Compression coating is essentially a dry process and thus may be suitable for coating tablets containing heat and moisture liable drug(s) such as aspirin and penicillins. This coating process has also been used to separate two incompatible active pharmaceutical ingredients; one contained in the tablet core and the other in the coating. Repeat action and sustained action tablets are produced by this coating method. Although traditionally a less popular process, compression coating has gained increased interest in recent years as a means of creating specialized modified-release products.
The process involves the application of relatively thin coating to a small particle of solids, liquids or even gases in a micron dimension. The microcapsules thus formed range dimensionally between 3 – 800 µm in diameter with about 10 – 90 % w/w core.
Microencapsulation differs from film coating only in the size of the particles to be coated and the methods by which this is accomplished. Hundreds of drugs including Aspirin (Arthritis Bayer), Potassium chloride (Mico-K Extecaps), Phenylpropanolamine (Dexatrim) and Dimetapp Elixir (Brompheniramine and Pseudoephedrine Elixir) have been microencapsulated and used as controlled – release systems.
Classification and Types of Tablet Coating Equipment
There are several types of tablet coating machines currently in the market. Depending on the working principles, these machines may be classified into:
- Standard Coating Pan/ conventional pan system
- Perforated Coating Pan
- Accela-Cota/Hi-coater Systems
- Glatt coater
- Fluidized Bed Coater
Quality Control and Evaluation Parameters for Coated Tablets
After coating, tablets should be inspected and tested. According to British Pharmacopeia, 2009, when a tablet is presented as coated formulations, where justified and authorized, it may be necessary to remove the coating before performing a test described in the monograph. Removal of coating is not permitted where it affects the functionality of the product, for example in dissolution or disintegration tests. Where justified, uniformity of mass or uniformity of content of coated tablets other than film-coated tablets may be ensured by control of the core. The following quality control tests could be performed on coated tablets.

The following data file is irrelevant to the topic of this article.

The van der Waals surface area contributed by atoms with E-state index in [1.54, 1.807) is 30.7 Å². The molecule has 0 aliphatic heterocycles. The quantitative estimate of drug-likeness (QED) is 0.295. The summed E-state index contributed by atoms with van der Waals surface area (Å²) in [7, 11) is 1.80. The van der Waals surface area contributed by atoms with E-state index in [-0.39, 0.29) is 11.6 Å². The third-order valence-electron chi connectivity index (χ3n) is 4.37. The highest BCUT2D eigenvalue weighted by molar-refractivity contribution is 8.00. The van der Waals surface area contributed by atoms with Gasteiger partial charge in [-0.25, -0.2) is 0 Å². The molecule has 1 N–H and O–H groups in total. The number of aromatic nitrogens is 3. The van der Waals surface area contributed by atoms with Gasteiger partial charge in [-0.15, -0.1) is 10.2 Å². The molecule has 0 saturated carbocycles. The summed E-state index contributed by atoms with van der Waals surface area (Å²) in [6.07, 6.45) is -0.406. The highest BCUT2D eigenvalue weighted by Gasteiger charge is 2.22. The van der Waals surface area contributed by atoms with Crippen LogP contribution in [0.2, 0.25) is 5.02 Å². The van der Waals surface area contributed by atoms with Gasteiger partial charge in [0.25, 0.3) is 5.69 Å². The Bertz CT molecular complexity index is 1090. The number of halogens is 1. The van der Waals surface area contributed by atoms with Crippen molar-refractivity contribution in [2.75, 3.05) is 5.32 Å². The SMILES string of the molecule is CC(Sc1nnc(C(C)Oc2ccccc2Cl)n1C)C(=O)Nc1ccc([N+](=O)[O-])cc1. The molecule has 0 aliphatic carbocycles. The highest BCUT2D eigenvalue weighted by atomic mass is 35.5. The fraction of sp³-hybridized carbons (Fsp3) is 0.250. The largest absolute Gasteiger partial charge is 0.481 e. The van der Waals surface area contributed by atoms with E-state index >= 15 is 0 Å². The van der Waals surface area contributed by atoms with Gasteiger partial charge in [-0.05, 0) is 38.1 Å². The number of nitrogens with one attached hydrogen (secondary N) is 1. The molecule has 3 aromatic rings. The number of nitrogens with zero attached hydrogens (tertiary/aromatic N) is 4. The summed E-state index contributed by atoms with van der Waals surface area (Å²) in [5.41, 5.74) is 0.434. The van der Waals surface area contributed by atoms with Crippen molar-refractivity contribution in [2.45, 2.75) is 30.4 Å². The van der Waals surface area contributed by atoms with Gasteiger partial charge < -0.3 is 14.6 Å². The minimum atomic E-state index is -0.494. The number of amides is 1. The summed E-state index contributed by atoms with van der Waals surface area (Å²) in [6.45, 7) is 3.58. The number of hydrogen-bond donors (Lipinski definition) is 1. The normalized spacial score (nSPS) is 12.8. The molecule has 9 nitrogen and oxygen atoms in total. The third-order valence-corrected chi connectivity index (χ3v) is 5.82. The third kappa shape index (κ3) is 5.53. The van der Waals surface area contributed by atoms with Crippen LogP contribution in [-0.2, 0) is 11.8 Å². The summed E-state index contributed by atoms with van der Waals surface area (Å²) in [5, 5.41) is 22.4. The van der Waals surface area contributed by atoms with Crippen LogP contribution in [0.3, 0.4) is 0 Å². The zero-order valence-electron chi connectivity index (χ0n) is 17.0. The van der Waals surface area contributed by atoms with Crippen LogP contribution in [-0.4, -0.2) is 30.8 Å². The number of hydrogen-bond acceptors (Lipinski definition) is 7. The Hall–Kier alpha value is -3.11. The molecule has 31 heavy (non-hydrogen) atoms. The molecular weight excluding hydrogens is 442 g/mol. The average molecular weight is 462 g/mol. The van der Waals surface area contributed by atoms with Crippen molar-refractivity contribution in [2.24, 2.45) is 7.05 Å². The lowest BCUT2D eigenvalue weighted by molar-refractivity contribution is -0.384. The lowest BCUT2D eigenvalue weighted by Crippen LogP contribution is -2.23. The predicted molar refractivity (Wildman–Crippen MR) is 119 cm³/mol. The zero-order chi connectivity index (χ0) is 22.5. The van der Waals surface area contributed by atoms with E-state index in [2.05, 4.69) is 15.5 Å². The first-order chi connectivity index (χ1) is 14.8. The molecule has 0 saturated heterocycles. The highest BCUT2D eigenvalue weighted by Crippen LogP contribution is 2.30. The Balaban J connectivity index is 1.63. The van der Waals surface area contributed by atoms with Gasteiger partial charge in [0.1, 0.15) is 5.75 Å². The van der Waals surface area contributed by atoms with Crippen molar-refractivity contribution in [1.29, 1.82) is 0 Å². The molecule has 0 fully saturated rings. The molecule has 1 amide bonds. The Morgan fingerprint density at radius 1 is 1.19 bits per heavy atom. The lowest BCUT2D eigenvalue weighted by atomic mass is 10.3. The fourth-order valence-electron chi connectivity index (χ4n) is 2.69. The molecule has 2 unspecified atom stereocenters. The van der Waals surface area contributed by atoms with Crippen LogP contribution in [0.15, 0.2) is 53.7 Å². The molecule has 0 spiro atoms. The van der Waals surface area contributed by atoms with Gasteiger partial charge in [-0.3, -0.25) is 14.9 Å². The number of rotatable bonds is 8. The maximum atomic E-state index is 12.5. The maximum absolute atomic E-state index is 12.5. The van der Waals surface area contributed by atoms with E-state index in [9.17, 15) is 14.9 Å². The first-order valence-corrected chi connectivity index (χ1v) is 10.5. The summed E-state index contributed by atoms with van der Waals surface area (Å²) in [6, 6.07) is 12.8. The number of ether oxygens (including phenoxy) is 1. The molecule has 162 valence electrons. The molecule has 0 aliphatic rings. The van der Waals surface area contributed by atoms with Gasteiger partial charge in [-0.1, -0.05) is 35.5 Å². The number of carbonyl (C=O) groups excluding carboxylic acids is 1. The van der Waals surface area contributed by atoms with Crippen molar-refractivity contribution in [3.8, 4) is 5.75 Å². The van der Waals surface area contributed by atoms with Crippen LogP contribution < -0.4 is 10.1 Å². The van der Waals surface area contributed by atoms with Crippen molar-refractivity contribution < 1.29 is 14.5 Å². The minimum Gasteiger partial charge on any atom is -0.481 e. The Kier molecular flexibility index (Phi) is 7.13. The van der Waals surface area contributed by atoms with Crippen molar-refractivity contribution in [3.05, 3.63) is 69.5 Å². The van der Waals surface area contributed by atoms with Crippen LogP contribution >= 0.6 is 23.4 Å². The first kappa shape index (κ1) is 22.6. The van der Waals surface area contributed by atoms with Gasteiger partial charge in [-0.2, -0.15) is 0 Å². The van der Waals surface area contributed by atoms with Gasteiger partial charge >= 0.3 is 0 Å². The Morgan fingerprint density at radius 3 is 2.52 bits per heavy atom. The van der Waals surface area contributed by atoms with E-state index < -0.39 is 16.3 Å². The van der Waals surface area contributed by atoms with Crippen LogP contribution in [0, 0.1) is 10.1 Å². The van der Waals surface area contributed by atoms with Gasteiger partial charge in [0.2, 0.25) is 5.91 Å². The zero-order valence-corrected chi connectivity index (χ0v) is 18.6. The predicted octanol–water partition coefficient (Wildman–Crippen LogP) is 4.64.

- Appearance characteristics – colour, size, physical defect and imprinting
- Disintegration test
- Dissolution tests
- Drug content
- Uniformity of tablet weight
- Uniformity of content
- Hardness/ crushing strength test
- Friability test
- Stability studies
- Water vapour stabilities
- Adhesion test
- In vivo drug release in different experimental animals
Recent Advancement in Tablet Coating Technology
- Electrostatic coating
- Magnetically assisted impaction coating (MAIC)
- Vacuum film coating (Fluid Bed coating)
- Compression coating
- Dip coating
- Aqueous film coating technology
- Supercell coating technology
- Polymer blend
- A novel method of manufacturing One-Step Dry-Coated (OSDrC) tablets
- Top spray coating process
- Bottom spray coating process
- Tangential spray coating process
- Time-dependent and pH-dependent polymer for colon targeted
Disadvantages of Tablet Coating
- Tablet coating process is tedious and time-consuming
- The process increases the cost of formulation
- Tablet coating may interfere in pharmacodynamic properties of drug formulation
- The process may sometimes result in various coating defects like chipping, cracking etc.
- The process remained complicated and thus requires the expertise of highly skilled technician.
The coating of pharmaceutical solid-dosage forms, especially tablets, has been practiced for over a century. Although such a process is often applied to a dosage form that is functionally complete and thus may cause us to reflect on the need for incurring the additional expense, it is evident that the continued use of coating processes in pharmaceutical production remains very popular.
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- Dash, A. K., Singh, S. and Tolman, J. (2014). Pharmaceutics – Basic Principles and Application to Pharmacy Practice. USA: Academic Press.
- Felton, L.A. (2012). Remington Essentials of Pharmaceutics. UK: Pharmaceutical Press.
- Ghosh, T. K. and Jasti, B. R. (2005). Theory and Practice of Contemporary Pharmaceutics. USA: CRC Press LLC.
- Lieberman, H. A., Lachman, L. and Schwartz, J. B. (1990). Pharmaceutical Dosage Forms: Tablets. New York: Marcel Dekker, Inc.
- Ofoefule, S. I. (2002). Textbook of Pharmaceutical Technology and Industrial Pharmacy. Nigeria: Samakin (Nig.) Enterprise.
- Shayne, C. G. (2008). Pharmaceutical Manufacturing Handbook: Production and Processes. New Jersey: John Wiley & Sons, Inc.